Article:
There are some extremely rare and valuable varieties to be found amidst the circulating 1992 Lincoln Memorial Cents that turn up in pocket change. These varieties include the 1992 Close “AM” and 1992-D Close “AM,” which are a type of transitional variety that remains extraordinarily elusive despite the fact more than 4 billion Lincoln Cents were struck at each the Philadelphia and Denver Mints in 1992. In fact, even in worn condition, these varieties can easily bring four figures. So, how do you find these coins and why were they made?
Distinguishing a Close AM from a Wide AM
If you’re looking for a 1992 Close AM Lincoln Cent from either of the two mints that produced these coins, you’ll need to flip all your 1992 “pennies” over so you can view their reverses. The variety in question is found in the legend “UNITED STATES oF AMERICA,” scrawled out in semicircular fashion across the top half of the reverse along the rim. In particular, one must pay close attention to the letters “A” and “M” of “AMERICA,” right between the 1 o’clock and 2 o’clock positions in the upper right quadrant of the reverse.
What makes a Close AM? Look at the bases of the “A” and “M.” If there is a perceptible gap, then it is a regular 1992 Wide AM Lincoln Cent and there is no need to look any further into the diagnostics. But if the right base of the “A” appears to be touching the left base of the “M,” you’ve landed your big circulation find. A further diagnostic shows designer Frank Gasparro’s “FG” initials closer to the right side of the Lincoln Memorial building than usual. Amazingly, relatively few collectors know of or think to look for this variety on their 1992 Lincoln Cents, meaning this rarity is ripe for the picking.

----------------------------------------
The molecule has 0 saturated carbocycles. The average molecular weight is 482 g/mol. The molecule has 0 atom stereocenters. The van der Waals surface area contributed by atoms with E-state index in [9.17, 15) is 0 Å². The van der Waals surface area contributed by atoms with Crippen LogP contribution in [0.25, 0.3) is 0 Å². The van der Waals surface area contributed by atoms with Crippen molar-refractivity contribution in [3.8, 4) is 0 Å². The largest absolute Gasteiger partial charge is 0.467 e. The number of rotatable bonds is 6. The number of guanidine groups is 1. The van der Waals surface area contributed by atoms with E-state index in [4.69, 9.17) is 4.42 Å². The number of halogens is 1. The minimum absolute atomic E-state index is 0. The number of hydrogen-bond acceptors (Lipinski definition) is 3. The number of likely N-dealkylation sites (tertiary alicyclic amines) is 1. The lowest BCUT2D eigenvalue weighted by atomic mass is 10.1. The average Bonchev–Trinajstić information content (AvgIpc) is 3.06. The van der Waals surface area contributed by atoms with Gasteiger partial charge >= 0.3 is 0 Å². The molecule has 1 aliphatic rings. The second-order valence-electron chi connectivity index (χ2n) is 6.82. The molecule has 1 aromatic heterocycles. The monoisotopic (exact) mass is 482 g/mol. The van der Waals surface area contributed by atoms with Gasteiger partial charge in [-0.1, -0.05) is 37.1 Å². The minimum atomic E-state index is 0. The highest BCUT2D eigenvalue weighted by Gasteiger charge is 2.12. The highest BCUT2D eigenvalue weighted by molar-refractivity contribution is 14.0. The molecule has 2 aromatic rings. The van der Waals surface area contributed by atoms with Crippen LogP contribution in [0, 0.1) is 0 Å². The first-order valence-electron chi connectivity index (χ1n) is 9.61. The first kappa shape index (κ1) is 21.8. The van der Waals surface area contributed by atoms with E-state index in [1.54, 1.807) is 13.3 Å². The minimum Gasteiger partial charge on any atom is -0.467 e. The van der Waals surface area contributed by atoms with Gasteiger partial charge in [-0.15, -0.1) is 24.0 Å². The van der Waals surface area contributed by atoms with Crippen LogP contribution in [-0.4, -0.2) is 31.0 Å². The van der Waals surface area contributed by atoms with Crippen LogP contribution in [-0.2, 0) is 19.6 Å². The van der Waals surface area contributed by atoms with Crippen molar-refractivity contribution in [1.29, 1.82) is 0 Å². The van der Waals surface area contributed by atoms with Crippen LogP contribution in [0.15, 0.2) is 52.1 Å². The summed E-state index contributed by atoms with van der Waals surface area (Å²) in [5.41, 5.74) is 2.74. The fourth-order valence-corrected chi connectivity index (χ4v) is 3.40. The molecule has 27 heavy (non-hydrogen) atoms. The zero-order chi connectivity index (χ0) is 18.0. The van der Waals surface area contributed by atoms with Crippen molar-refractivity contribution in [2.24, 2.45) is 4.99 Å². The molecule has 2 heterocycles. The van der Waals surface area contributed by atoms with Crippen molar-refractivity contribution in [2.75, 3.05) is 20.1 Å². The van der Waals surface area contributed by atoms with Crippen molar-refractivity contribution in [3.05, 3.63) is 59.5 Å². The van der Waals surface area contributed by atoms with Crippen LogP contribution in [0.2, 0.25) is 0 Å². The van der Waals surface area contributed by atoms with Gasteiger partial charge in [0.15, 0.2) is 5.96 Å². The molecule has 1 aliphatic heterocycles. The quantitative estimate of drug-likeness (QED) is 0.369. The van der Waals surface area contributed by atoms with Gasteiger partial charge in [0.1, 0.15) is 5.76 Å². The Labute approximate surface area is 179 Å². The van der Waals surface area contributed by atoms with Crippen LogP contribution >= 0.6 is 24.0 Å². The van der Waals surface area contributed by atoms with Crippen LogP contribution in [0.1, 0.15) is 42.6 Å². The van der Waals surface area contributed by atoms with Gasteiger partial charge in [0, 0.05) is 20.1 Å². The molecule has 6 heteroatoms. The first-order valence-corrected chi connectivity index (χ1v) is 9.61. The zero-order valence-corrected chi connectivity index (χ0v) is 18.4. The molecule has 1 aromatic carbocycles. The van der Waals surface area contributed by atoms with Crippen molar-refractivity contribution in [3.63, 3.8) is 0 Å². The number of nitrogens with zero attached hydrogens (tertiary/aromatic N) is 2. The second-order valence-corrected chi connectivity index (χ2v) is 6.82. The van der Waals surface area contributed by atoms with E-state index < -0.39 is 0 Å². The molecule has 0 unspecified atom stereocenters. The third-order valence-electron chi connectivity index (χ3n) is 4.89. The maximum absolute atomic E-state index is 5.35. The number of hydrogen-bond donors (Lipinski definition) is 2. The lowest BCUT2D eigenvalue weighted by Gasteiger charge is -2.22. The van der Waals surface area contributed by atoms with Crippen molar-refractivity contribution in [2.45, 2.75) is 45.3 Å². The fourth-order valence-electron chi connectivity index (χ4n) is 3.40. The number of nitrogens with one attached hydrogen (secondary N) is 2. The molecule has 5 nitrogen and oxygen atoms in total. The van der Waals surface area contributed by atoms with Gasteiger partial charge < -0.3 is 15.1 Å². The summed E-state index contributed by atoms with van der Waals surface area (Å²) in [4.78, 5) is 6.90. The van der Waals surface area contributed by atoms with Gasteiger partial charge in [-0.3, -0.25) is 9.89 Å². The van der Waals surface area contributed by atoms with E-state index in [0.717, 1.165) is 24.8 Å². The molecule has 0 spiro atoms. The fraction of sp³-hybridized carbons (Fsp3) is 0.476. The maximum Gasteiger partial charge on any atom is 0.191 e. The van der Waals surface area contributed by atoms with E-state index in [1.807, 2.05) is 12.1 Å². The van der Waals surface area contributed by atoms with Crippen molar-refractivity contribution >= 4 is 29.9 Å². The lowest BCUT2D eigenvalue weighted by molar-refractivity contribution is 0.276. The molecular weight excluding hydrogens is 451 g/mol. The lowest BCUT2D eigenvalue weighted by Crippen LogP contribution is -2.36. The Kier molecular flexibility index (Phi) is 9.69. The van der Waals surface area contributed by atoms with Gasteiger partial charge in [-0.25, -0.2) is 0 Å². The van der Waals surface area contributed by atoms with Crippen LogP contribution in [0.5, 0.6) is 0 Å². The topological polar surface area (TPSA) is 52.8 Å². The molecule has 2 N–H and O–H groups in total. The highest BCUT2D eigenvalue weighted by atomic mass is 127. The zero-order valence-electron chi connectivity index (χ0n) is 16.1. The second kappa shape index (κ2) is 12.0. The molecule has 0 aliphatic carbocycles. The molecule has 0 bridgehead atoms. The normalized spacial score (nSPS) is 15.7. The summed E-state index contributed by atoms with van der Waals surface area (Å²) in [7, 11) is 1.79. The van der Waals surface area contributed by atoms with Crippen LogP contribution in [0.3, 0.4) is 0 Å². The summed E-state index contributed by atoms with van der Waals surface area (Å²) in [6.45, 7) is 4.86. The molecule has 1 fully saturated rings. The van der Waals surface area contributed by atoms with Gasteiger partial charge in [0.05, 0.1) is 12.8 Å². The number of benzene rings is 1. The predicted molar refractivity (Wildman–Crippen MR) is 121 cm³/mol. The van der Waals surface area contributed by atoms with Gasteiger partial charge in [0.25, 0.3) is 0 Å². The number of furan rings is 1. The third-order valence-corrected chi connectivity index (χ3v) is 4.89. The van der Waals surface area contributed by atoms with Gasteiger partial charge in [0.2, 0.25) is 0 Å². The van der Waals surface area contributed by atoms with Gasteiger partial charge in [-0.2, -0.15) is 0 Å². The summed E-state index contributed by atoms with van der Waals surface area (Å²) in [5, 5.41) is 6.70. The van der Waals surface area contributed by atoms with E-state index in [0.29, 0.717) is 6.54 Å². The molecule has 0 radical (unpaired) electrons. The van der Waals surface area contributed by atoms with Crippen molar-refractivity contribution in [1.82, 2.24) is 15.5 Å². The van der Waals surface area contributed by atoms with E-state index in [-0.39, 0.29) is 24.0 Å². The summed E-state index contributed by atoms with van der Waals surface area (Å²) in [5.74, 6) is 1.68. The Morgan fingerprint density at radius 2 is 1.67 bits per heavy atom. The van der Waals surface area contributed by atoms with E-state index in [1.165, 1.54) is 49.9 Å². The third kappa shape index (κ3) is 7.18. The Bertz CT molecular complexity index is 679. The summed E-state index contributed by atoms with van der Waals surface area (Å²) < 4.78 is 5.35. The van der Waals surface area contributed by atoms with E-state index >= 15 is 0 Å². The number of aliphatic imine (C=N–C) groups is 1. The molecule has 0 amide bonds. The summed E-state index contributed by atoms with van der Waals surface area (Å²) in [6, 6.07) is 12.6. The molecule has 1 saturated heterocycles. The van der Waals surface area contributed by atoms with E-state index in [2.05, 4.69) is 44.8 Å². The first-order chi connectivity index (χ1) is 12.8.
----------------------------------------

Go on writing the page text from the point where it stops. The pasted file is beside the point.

Why Was the 1992 Close AM Cent Struck?
The reverse die with of the Close AM variety was intended to be used for striking circulation-strike Lincoln Cents beginning in 1993. We may never know the full story as to how these 1992 and 1992-D Close AM Lincoln Cents were distributed into circulation, but these were most likely the result of test strikes in late 1992 conducted to determine how well the new reverse die would work out. Of course, such a step is necessary before producing all the dies necessary for coining 1993 Lincoln Cents – the latter a costly and time-consuming affair.
While the Close AM format became par for the course on circulation strikes beginning in 1993, the United States Mint continued using the Wide AM reverse die for producing proof Lincoln Cents. Of course, further mistakes occurred with the pairing of Close AM and Wide AM dies down the pike, and this can be seen in the parade of Wide AM business-strike Lincoln Cents that were produced for circulation but apparently employing reverse dies intended for proofs.
How Much Are the 1992 Close AM Cents Worth?
Let there be no mistake, the 1992 and 1992-D Close AM Lincoln Cents are well worth one’s while to look for. Both are extremely rare coins, though the 1992-D appears to be relatively more common than the 1992 examples hailing from Philly. Circulated examples of both coins trade for thousands of dollars, with the 1992 taking $2,500 in AU55BN and the 1992-D fetching $2,100 in the same grade. Prices only climb from there, with the Philadelphia piece valued at $7,000 in MS63RD and the Denver specimen going for $3,750 at that level.
The record prices for both these varieties take bidders into five-figure territory, which is not surprising given the slim number of examples known across the board. PCGS has graded fewer than 20 examples of the 1992 Close AM across all grades and color designations (BN, RB, and RD), while 75 specimens of the 1992-D have crossed the company’s grading desks into holders. A stellar example of the 1992 grading PCGS MS67RD commanded $25,850 in a 2017 Heritage Auctions event. Meanwhile, a 1992-D graded PCGS MS65RD realized $14,100 in a 2014 Heritage Auctions sale.